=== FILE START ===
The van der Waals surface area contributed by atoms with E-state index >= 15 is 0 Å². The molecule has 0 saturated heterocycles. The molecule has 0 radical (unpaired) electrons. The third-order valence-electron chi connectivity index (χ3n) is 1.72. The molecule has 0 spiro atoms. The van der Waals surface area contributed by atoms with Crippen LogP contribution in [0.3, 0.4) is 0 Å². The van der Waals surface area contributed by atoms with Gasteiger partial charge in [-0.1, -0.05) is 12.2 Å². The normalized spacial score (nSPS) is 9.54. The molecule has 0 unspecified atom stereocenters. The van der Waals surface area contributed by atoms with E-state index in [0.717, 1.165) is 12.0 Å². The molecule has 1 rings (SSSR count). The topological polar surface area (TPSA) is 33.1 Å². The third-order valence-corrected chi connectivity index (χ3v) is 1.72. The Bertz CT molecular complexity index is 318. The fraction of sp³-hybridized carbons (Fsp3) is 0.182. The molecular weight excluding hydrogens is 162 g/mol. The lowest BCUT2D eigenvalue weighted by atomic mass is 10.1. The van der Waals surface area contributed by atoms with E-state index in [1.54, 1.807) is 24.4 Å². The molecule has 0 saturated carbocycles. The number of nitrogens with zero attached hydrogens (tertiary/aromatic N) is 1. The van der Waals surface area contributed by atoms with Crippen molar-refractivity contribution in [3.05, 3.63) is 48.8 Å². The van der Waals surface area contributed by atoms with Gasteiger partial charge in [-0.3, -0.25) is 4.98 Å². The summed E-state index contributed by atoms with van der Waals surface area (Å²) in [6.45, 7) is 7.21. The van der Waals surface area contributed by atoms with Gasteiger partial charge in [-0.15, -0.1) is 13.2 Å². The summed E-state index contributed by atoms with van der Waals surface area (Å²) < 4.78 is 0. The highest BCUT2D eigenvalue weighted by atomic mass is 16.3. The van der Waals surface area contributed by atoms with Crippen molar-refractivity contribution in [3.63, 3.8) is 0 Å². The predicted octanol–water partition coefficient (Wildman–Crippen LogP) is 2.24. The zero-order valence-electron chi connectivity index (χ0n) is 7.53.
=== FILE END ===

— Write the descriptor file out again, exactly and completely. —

The van der Waals surface area contributed by atoms with E-state index >= 15 is 0 Å². The molecule has 0 saturated heterocycles. The molecule has 0 radical (unpaired) electrons. The third-order valence-electron chi connectivity index (χ3n) is 1.72. The molecule has 0 spiro atoms. The van der Waals surface area contributed by atoms with Crippen LogP contribution in [0.3, 0.4) is 0 Å². The van der Waals surface area contributed by atoms with Gasteiger partial charge in [-0.1, -0.05) is 12.2 Å². The normalized spacial score (nSPS) is 9.54. The molecule has 0 unspecified atom stereocenters. The van der Waals surface area contributed by atoms with E-state index in [0.717, 1.165) is 12.0 Å². The molecule has 1 rings (SSSR count). The topological polar surface area (TPSA) is 33.1 Å². The third-order valence-corrected chi connectivity index (χ3v) is 1.72. The Bertz CT molecular complexity index is 318. The fraction of sp³-hybridized carbons (Fsp3) is 0.182. The molecular weight excluding hydrogens is 162 g/mol. The lowest BCUT2D eigenvalue weighted by atomic mass is 10.1. The van der Waals surface area contributed by atoms with E-state index in [1.54, 1.807) is 24.4 Å². The molecule has 0 saturated carbocycles. The number of nitrogens with zero attached hydrogens (tertiary/aromatic N) is 1. The van der Waals surface area contributed by atoms with Crippen molar-refractivity contribution in [3.05, 3.63) is 48.8 Å². The van der Waals surface area contributed by atoms with Gasteiger partial charge in [-0.3, -0.25) is 4.98 Å². The summed E-state index contributed by atoms with van der Waals surface area (Å²) in [6.45, 7) is 7.21. The van der Waals surface area contributed by atoms with Gasteiger partial charge in [-0.15, -0.1) is 13.2 Å². The summed E-state index contributed by atoms with van der Waals surface area (Å²) < 4.78 is 0. The highest BCUT2D eigenvalue weighted by atomic mass is 16.3. The van der Waals surface area contributed by atoms with Crippen molar-refractivity contribution in [3.63, 3.8) is 0 Å². The predicted octanol–water partition coefficient (Wildman–Crippen LogP) is 2.24. The zero-order valence-electron chi connectivity index (χ0n) is 7.53.